2. Both Dutch and French communities share power on an equal basis at the Centre. Along with the State Government, both communities have a third kind of Government called ‘Community Government’ which decides on cultural, education and language related issues.
  3. Between, 1970 and 1993, the Constitution was amended four times to enable all linguistic groups to live together within the same country.

Sri Lanka:

  1. In Sri Lanka, there are two major communities, the Sinhalese speaking (74%) and Tamil speaking (18%). The majority community, the Sinhalese have forced their domination over Tamils, refusing to share power.
  2. Both communities have lived in tension as the Sinhalese have denied political, educational, religious, employment and economic rights to the Tamils leading to Civil War.
  3. In 1956, the Government passed an Act to recognise Sinhala as the only official language, thus disregarding Tamil.

11. How far do you agree with the statement that power sharing is keeping with the spirit of democracy? (2012)

Answer: Power sharing is desirable in democracy because it helps to reduce the possibility of conflict between social groups. Conflict between social groups leads to violence and political instability. Power sharing is a good way to ensure the stability of political order.

Imposing the will of majority community over others, in the long run may undermine the unity of the nation. Tyranny of the majority is not just oppressive for the minority, it often brings ruin to the majority as well.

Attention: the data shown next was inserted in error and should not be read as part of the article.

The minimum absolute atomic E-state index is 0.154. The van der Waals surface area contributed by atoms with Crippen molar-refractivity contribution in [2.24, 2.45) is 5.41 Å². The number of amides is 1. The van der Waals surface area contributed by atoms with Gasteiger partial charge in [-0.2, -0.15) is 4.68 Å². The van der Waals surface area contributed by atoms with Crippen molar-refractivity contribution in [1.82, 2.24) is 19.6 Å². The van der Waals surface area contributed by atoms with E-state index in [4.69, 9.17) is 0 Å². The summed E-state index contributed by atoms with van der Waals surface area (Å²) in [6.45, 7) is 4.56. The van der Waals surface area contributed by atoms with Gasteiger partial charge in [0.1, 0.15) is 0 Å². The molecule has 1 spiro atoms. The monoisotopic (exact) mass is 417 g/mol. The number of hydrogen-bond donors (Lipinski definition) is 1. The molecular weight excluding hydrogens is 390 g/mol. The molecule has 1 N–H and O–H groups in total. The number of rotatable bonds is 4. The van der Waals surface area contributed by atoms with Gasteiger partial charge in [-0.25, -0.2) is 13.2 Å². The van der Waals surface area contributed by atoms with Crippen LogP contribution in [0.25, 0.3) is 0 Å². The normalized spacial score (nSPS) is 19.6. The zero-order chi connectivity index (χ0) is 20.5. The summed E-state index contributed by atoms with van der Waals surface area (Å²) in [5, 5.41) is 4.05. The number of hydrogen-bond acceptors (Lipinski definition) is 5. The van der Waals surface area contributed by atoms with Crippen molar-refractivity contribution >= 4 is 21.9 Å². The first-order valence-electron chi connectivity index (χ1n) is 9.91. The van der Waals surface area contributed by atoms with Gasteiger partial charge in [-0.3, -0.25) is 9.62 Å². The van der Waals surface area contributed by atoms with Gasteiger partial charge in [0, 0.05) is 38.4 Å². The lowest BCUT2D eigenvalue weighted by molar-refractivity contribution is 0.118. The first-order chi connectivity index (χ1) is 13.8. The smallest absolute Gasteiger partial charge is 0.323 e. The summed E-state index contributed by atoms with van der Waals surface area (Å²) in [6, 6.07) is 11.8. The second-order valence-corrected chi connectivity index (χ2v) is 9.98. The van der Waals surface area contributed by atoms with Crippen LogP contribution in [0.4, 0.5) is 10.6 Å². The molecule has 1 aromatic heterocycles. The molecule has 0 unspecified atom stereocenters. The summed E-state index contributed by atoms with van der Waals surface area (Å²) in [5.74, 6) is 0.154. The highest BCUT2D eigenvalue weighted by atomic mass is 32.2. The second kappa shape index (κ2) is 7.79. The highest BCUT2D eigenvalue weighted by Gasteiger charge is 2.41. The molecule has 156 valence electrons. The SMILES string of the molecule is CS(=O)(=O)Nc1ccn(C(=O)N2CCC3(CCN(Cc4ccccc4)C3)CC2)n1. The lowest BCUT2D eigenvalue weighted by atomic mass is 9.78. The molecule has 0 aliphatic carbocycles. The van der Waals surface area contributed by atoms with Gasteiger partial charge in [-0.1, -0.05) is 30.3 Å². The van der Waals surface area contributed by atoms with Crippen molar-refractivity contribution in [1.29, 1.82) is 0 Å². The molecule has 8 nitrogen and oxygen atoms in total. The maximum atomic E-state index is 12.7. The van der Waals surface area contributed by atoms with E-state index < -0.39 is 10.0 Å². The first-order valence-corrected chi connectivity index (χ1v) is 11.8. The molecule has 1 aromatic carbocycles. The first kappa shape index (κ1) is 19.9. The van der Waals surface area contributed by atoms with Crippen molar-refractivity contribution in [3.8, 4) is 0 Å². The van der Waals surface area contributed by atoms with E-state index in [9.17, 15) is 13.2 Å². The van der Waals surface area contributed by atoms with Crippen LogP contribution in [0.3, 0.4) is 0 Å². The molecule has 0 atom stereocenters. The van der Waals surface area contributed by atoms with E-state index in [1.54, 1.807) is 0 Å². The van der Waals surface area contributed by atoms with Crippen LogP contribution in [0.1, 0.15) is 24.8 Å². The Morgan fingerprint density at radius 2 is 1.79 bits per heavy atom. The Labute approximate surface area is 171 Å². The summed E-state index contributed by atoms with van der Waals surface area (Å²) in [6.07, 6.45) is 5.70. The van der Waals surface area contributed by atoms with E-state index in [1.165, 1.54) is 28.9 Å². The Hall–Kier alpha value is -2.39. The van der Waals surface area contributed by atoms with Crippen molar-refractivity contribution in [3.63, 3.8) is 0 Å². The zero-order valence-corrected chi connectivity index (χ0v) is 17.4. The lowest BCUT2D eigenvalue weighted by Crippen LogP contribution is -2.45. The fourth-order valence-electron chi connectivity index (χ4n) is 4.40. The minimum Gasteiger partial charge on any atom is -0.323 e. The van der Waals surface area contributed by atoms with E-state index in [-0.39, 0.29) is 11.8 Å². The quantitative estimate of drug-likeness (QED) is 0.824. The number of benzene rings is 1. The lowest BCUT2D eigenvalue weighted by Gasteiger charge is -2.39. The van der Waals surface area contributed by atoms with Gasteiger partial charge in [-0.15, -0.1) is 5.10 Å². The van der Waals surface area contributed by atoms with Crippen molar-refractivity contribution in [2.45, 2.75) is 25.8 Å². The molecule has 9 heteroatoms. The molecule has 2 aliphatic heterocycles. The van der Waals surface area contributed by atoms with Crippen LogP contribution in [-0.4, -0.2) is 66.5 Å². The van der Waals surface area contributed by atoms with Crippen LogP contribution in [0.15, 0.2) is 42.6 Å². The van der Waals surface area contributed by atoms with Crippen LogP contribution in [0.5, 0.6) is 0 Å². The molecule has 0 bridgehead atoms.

A democratic rule involves sharing power with those affected by its exercise and who have to live with its effects. People have a right to be consulted on how they are to be governed. A legitimate government is one where citizens, through participation, acquire a stake in the system. Prudential reasons stress that power sharing brings out better outcomes whereas moral reasons emphasize the act of power sharing as valuable.

12. Explain any three consequences of the majoritarian policies adopted by the Sri Lankan government. (2013)

Answer: Sri Lanka emerged as an independent country in 1948. The democratically elected government adopted a series of majoritarian measures to establish Sinhala Supremacy. Consequences of these majoritarian policies:

  1. The Sri Lankan Tamils felt that none of the major political parties led by the Buddhist Sinhala leaders were sensitive to their language and culture and the government policies denied them equal political rights which led to increased feeling of alienation among them.
  2. The Sri Lankan Tamils felt that the constitution denied them equal rights in politics, in getting jobs and ignored their interests. The relation between the Tamil and Sinhala communities became extremely strained as a result.
  3. The Sri Lankan Tamils launched parties and struggles for the recognition of Tamil, for regional autonomy and equality of opportunity in every field.
  4. Therefore, the measures adopted by the government to establish Sinhala supremacy led to distrust between the two communities which turned the widespread conflict into a Civil War. As a result, thousands of people of both communities were killed and many families were forced to leave the country as refugees and lost their livelihoods.

13. Why is the ethnic composition of Belgium complex?

Answer: Belgium is a small country in Europe, having a population of a little over one crore.